Fright Club: Best Found Footage Horror Movies

It is the most tired and tiresome of all horror film gimmicks, but are there worthwhile found footage movies to be celebrated? Or are they all simply the result of an inexpensive narrative device that allows for sloppy filmmaking and weak production values? Well, we did the research and found that there are many worthwhile offerings in this field. Yes, the bad outnumber the good 10 – 1, but there are good ones. Here are our five (OK – 6!) favorites.

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6. Trollhunter (2010)

All ancient cultures generated fairy tales. They passed on stories that wrapped the virtues most respected at the time inside common dangers to tell tales of heroism and humor. Norway’s fairy tales all involve trolls. Indeed, their entire national culture seems weirdly identified with trolls. Why is that? Well, writer/director Andre Ovredal’s Trollhunter suggests that maybe it’s because trolls are a real problem up there.

Ovredal’s approach is wry and silly – adjectives that rarely hang out together, but maybe we haven’t seen enough of Norway’s cinematic output. The FX are sometimes wonderful, and especially effective given the otherwise verite, documentary style. Ovredal makes droll use of both approaches.

Trollhunter is definitely more comedy than horror, as at no time does the film actually seek to scare you. It’s a wild ride into a foreign culture, though, and it makes you think twice about the Norway section of Epcot, I’ll tell you what.

5. Paranormal Activity (2007)

Paranormal Activity, or The Little Ghost Story That Could, opened on a handful of screens in just a few cities around the country for midnight weekend shows only. All screenings promptly sold out. Powerful word-of-mouth and an aggressive marketing campaign propelled the modest flick into multiplexes worldwide. Why the hubbub? Well, for those patient enough to let it seep in – for those who do not require a jump, a slash, or a violent act in every fifth frame – Paranormal Activity is an effective, creepy little production.

A classic ghost story, the film evolves Blair Witch-style, as a couple pestered by something spectral begin cataloguing incidents with a night vision camera. The entire film consists solely of the video footage, tracking about three weeks’ worth of rising tension, most of it captured in the couple’s bedroom while they sleep.

The couple (Katie Featherston and Micah Sloat) is annoyingly believable in their pensions for doing the wrong thing simply to cater to each other’s insecurities. This, and the simplicity in the filmmaking – limited effects, incredibly limited cast and sets, minimal backstory – create an unnerving air of authenticity. The cam-corder timestamp rolls quickly forward, providing shorthand imaging of the couple sleeping, then slows to real time tracking just as something is about to happen. This repetitive gimmick proves so succinct and effective that dread begins to build while still fast forwarding. By the time the clock slows, half the audience is holding its breath.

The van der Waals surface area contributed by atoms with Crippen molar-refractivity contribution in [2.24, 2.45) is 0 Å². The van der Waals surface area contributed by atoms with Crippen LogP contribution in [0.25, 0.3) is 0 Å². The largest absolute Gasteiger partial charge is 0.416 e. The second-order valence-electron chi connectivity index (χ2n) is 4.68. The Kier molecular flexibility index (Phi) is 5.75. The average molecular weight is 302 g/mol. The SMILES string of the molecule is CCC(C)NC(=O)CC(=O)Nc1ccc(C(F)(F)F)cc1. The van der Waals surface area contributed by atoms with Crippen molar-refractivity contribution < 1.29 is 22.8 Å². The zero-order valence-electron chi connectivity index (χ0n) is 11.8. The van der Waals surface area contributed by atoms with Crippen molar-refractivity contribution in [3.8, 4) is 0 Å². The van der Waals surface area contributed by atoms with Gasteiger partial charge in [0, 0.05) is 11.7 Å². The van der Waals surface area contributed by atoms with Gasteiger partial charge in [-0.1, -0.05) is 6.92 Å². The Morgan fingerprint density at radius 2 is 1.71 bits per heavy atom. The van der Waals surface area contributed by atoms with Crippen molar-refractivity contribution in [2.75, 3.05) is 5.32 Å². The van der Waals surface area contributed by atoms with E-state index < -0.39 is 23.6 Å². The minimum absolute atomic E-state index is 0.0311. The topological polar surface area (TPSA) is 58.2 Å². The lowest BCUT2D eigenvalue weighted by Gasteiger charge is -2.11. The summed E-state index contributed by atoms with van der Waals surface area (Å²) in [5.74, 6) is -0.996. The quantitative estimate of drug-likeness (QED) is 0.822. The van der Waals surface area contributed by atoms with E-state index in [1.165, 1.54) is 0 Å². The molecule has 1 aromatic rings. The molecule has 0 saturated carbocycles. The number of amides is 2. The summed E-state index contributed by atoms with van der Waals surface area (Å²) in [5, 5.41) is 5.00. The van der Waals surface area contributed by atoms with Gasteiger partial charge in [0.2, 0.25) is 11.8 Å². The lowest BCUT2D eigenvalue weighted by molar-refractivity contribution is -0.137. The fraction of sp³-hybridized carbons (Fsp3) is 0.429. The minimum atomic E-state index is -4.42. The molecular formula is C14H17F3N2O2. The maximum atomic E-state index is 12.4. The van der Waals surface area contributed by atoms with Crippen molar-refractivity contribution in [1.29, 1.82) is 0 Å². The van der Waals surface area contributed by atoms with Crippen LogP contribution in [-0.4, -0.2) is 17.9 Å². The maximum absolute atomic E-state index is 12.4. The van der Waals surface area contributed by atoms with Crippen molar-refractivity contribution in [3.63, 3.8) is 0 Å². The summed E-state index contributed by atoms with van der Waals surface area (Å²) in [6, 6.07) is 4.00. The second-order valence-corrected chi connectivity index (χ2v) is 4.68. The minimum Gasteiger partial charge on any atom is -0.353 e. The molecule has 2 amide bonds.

4. The Last Horror Movie (2003)

A clever concept handled very craftily, The Last Horror Movie is found footage in that we, the audience, have found it recorded over the VHS tape we are apparently watching. What serial killer Max (a top notch Kevin Howarth) has done, you see, is made a documentary of his ghastly habits and shared them with an audience that’s shown, by virtue of the movie it intended to rent just now, its predeliction for someting grisly.

There’s a lot of “yes, I’m a bad person, but aren’t you, too” posturing going on, and while it is an idea to chew on, it nearly outlives its welcome by the time Max applies his theory to concrete action. It’s an idea explored masterfully by Michael Haneke in 1997 (and again, ten years later) with Funny Games, and by comparison, The Last Horror Movie feels a bit superficial. (Not a huge criticism – few could withstand a comparison to Michael Haneke.)

But director Julian Richards deserves immense credit for subverting expectations throughout the film. Just when we assume we’re seeing a predator anticipating the pounce – just when we’re perhaps feeling eager to see someone victimized – the film makes a hard right turn. In doing this, Richards not only manages to keep the entire film feeling fresh and unpredictable, but he enlightens us to the ugliness of our own horror movie fascinations.

3. Man Bites Dog (1992)

Oh, Belgium. How we do love your horror output. In a bit of meta-filmmaking, Man Bites Dog is a pseudo-documentary made on a shoestring budget by struggling, young filmmakers. It is about a documentary being made on a shoestring budget by struggling, young filmmakers. The subject of the documentary is the charismatic Ben – serial killer, narcissist, poet, racist, architecture enthusiast, misogynist, bird lover.

There’s more than what appears on the surface of this cynical, black comedy. The film crew starts out as dispassionate observers of Ben’s crimes – which is certainly morally questionable to begin with. Eventually their commitment to the project, fear of retaliation, bloodlust, or sense of camaraderie pushes them toward aiding Ben, and then finally, to committing heinous crimes themselves.